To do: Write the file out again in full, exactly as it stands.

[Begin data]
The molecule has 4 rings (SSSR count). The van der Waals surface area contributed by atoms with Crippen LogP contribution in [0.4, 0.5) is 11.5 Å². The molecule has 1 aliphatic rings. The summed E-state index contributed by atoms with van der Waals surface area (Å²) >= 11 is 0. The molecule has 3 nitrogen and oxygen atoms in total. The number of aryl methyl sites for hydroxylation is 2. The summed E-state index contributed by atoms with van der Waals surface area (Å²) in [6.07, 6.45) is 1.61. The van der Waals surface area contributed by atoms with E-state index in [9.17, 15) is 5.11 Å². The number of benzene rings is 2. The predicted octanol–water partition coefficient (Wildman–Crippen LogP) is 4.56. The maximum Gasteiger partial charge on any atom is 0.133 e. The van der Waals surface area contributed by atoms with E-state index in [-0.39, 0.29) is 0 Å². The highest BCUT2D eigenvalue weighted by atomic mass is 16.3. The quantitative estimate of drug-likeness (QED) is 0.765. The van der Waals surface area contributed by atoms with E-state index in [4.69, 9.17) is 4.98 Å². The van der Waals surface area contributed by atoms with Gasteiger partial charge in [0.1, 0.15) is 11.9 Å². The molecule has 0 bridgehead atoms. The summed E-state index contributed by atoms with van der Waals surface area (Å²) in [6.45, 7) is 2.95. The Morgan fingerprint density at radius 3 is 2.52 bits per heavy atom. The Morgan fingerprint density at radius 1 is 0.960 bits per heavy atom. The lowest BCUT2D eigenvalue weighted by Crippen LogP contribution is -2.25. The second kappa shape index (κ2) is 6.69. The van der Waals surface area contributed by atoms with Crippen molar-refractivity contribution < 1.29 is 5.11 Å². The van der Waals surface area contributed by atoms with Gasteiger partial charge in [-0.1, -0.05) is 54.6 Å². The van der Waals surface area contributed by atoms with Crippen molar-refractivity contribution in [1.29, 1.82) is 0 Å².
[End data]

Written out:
The molecule has 4 rings (SSSR count). The van der Waals surface area contributed by atoms with Crippen LogP contribution in [0.4, 0.5) is 11.5 Å². The molecule has 1 aliphatic rings. The summed E-state index contributed by atoms with van der Waals surface area (Å²) >= 11 is 0. The molecule has 3 nitrogen and oxygen atoms in total. The number of aryl methyl sites for hydroxylation is 2. The summed E-state index contributed by atoms with van der Waals surface area (Å²) in [6.07, 6.45) is 1.61. The van der Waals surface area contributed by atoms with E-state index in [9.17, 15) is 5.11 Å². The number of benzene rings is 2. The predicted octanol–water partition coefficient (Wildman–Crippen LogP) is 4.56. The maximum Gasteiger partial charge on any atom is 0.133 e. The van der Waals surface area contributed by atoms with E-state index in [-0.39, 0.29) is 0 Å². The highest BCUT2D eigenvalue weighted by atomic mass is 16.3. The quantitative estimate of drug-likeness (QED) is 0.765. The van der Waals surface area contributed by atoms with E-state index in [4.69, 9.17) is 4.98 Å². The van der Waals surface area contributed by atoms with Gasteiger partial charge in [0.1, 0.15) is 11.9 Å². The molecule has 0 bridgehead atoms. The summed E-state index contributed by atoms with van der Waals surface area (Å²) in [6.45, 7) is 2.95. The Morgan fingerprint density at radius 3 is 2.52 bits per heavy atom. The Morgan fingerprint density at radius 1 is 0.960 bits per heavy atom. The lowest BCUT2D eigenvalue weighted by Crippen LogP contribution is -2.25. The second kappa shape index (κ2) is 6.69. The van der Waals surface area contributed by atoms with Crippen molar-refractivity contribution < 1.29 is 5.11 Å². The van der Waals surface area contributed by atoms with Gasteiger partial charge in [-0.1, -0.05) is 54.6 Å². The van der Waals surface area contributed by atoms with Crippen molar-refractivity contribution in [1.29, 1.82) is 0 Å².